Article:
Lahore, which is the capital city of the Punjan province of Pakistan, is a major business hub. Indeed, it stands out as the second largest city in the nation. The politics and government of the city are shaped around a strong and long cultural history that dates back to about a millennium.
The organization of the city is remarkably strategic since it caters for the five main principle functions set for the city. It serves as an outstanding political, educational, economic, entertainment, and transportation base.
These integrated obligations of Lahore make the city not only attractive to entrepreneurs but also one of the most highly populated in the world.
In fact, for continued performance of the city, government and political issues that are necessary for paying attention to in relation to the 2030 outlook need also to be organized around the five main functions of the city.
With regard to Asher and Talbot (2006), Lahore city is also called “Mughal city of gardens due to the historic presence of gardens in and around it dating back to the Mughal period” (p.27).
This appealing outlook underpins the need to protect the rich cultural heritages presented by Lahore within the postulations of the 2030 outlook.
One of the dominant challenges of Lahore city is to design effective governance approaches that would ensure that the negative implications emanating from the large population size are addressed effectively.
This anticipated strategy is perhaps an important political and governance issue since Lahore is the home to more than 6 million people as per the 1998 statistics derived from the national census with the 2010 government approximations putting the population size of the nation as 4 million higher than the 1998 census figures.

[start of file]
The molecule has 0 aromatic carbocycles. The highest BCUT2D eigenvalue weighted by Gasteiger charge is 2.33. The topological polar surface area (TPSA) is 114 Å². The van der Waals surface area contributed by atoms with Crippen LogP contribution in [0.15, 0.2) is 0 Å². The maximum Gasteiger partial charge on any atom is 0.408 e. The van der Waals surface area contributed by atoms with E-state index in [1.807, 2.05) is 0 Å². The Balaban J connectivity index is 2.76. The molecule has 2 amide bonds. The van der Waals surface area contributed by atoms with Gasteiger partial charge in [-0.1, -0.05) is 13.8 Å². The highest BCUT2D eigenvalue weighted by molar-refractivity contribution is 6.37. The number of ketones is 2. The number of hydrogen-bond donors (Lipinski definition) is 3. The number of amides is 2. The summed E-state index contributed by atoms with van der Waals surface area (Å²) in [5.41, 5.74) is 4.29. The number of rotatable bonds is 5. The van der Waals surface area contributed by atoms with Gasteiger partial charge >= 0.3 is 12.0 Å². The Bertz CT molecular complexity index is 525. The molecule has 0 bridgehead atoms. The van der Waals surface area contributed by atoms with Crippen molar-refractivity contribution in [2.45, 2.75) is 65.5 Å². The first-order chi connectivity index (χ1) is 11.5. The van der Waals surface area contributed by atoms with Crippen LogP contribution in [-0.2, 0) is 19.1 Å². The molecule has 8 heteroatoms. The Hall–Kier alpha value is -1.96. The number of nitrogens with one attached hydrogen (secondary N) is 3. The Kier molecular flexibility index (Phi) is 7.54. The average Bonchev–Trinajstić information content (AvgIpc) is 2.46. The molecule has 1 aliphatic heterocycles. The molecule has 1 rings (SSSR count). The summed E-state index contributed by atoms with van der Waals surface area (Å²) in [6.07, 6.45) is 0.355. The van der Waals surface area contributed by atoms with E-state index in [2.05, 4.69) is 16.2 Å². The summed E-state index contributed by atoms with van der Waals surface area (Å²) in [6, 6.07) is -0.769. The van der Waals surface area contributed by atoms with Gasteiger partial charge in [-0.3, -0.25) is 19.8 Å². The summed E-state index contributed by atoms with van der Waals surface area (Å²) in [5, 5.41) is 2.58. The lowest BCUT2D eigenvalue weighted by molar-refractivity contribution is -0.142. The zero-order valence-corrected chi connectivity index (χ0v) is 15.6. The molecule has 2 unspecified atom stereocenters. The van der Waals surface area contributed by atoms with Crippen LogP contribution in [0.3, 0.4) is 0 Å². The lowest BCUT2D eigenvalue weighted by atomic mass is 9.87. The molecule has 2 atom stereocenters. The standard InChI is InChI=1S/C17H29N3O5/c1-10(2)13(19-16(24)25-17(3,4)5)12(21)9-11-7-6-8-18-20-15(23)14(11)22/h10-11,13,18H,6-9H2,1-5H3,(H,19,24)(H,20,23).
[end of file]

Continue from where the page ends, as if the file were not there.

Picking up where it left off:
Although the current population of Lahore is approximated to be even higher than 10 million, the city remains a major tourist attraction center in Pakistan.
Hence, it stands out as an epicenter for the foreign policies enacted by Pakistan in relation to how the Muslim-dominated nation deserves to treat people from diverse denominational backgrounds arriving at the city annually from all across the globe.
Based on the Pakistan’s 2001 revision for administrative structures, Lahore was rated among the city districts. Although it remains a single city under this administrative structure, Lahore was further subdivided into nine towns. Every town is then further subdivided into union council to ease the administrative work.
The nine towns are “Ravi, Nishter, Shalimar, Iqbal, Wagah, Samanabad, Aziz Bhati, Gulberg, and Data Ganj Bakhsh” (Asher & Talbot, 2006). As a major economic and governance hub in Pakistan, Lahore is the home of several Pakistani government-run corporations including WAPDA and WASA.
Economically, Lahore city has a GDP of about 40 billion US dollars as per the 2008 statistics.
The projected growth of the economy was 5.6% then. According to Price Water House Coopers “…as a whole, Punjab has a 115 billion$ economy making it the first Pakistani Subdivision of economy scooping more than 100 billion$ at the rank 144” (p.8).
These figures have the implication of putting Lahore’s contribution to the overall economic development of Pakistan to about 13.5 %.
In line with the 2030 outlook, the GDP of the city of Lahore is anticipated to reach the one billion US dollar mark by 2025. This expected outcome is accompanied by an economic growth rate of more than 5.6 % annually.
Asher, C., & Talbot, C. (2006).The History of Pakistan’s Cities. Cambridge: Cambridge University Press.
Price Water House Coopers. (2010). Global city GDP rankings 2008-2025. Pakistan: Price Water House Coopers.